• With the Justin Houston standoff still in motion, the Chiefs have other looming financial decisions, which Terez A. Paylor of the Kansas City Star examines as the team enters the pre-minicamp evaluation period. Paylor points out how Jeremy Maclin‘s backloaded contract, which will features a $3.4MM cap number this year before escalating to $12.4MM in 2016, makes this season’s wide receiver payments particularly minuscule, as no other Kansas City outside target is set to make more than $700K. Both Jeff Allen and Donald Stephenson are playing for future deals this season, but as Scott Pioli-selected players coming off injuries, they may be playing for future jobs elsewhere. The John DorseyAndy Reid power structure has yet to re-up a previous regime’s offensive lineman, as Paylor notes.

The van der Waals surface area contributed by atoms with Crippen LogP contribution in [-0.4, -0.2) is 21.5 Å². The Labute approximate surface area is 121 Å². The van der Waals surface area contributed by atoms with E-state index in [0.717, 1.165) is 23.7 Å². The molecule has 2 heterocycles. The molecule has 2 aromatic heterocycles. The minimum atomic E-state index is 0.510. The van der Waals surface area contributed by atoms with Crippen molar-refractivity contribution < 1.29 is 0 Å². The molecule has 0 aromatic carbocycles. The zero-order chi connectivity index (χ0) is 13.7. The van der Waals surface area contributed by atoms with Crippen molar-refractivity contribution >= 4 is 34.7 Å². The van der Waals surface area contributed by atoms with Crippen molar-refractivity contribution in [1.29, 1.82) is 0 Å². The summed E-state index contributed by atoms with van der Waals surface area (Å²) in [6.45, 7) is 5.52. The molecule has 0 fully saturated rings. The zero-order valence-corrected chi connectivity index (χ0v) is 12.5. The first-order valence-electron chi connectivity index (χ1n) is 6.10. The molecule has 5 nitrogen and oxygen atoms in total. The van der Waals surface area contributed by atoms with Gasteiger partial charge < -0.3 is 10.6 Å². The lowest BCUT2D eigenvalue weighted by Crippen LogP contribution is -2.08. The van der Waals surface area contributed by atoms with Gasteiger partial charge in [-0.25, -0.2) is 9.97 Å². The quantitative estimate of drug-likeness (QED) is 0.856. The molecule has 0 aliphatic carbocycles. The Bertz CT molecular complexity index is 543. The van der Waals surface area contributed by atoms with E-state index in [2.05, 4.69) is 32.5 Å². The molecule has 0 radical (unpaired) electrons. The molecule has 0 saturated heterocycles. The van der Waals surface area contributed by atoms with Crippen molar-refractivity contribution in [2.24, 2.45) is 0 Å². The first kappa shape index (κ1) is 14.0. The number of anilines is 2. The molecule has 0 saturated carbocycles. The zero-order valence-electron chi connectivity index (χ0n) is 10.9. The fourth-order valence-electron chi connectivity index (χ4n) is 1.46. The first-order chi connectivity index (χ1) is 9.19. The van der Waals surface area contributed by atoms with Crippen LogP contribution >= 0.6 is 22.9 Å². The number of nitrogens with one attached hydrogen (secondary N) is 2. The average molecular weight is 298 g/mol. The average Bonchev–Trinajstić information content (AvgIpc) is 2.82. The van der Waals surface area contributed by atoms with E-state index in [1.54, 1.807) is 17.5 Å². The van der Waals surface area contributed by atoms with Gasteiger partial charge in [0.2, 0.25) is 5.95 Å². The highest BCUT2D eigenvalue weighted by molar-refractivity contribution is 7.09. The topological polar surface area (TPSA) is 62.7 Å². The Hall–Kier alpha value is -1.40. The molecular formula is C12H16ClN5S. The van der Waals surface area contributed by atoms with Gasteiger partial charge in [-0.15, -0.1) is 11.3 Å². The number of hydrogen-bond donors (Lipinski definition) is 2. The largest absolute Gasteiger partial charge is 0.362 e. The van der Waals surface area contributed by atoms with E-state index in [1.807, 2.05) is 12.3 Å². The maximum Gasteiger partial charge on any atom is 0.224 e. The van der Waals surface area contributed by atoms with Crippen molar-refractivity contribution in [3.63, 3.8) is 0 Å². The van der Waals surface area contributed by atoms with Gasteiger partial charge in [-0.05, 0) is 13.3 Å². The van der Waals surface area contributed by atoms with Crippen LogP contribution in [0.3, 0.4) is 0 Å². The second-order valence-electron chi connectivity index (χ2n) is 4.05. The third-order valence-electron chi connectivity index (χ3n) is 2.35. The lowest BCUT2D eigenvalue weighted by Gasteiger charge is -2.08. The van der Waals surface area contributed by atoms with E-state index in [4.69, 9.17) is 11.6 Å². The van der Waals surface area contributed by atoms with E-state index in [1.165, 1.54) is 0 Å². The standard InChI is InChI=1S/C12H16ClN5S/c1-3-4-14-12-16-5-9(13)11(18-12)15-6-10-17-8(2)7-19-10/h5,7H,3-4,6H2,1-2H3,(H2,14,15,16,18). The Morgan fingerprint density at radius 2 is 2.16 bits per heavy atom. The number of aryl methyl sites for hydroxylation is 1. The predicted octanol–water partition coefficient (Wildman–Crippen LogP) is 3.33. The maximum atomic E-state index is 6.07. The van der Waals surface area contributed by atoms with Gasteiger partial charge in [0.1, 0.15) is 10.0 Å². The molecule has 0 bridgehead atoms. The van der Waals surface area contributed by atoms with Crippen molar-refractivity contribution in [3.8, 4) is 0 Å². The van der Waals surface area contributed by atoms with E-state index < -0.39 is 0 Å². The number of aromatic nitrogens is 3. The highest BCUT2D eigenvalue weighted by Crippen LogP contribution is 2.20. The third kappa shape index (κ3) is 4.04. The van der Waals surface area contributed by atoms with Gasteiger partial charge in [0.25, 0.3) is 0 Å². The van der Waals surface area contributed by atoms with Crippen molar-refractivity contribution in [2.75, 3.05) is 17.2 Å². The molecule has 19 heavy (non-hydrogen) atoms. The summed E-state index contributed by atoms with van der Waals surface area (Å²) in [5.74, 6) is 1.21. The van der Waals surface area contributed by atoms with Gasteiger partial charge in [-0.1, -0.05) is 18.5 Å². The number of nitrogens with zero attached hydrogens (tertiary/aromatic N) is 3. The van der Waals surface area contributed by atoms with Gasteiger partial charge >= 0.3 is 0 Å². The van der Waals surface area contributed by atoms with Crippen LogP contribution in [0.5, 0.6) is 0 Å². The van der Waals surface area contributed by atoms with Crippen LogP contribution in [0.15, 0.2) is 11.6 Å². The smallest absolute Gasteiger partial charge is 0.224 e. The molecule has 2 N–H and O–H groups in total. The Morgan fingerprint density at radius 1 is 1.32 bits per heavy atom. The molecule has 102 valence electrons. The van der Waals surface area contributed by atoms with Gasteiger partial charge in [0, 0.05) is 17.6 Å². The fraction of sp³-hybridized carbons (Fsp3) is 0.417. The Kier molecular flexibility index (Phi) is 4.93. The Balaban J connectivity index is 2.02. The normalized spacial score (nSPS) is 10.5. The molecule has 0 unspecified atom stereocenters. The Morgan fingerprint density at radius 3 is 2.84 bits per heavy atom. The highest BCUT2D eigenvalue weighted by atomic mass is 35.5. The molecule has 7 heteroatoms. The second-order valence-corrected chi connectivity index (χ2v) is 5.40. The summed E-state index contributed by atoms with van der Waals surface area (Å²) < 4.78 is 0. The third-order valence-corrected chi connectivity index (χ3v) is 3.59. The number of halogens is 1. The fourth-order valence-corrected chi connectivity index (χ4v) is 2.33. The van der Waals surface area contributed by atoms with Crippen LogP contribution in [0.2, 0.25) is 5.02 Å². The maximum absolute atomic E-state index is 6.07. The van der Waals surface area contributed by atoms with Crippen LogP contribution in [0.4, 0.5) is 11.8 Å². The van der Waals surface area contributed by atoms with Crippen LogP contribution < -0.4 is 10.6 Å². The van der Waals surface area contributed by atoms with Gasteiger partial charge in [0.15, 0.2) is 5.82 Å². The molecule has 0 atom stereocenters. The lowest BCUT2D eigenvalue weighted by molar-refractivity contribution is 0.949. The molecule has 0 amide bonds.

• Jameis Winston wants to drop down to the playing weight of his redshirt freshman, Heisman Trophy-winning year of 2013 (230 pounds) after ballooning to nearly 250 in the offseason, reports Kevin Patra of NFL.com. The Buccaneers‘ presumptive starter’s at around 238 presently. The No. 1 overall pick also doesn’t believe he’s on a redemption tour of sorts after the legal and other negative off-field issues that mounted during his three years at Florida State, notes Tom Withers of the Associated Press. “I have nothing to prove,” Winston said. “I believe that people make mistakes but I also believe that you bounce back from those and I’m just moving forward.”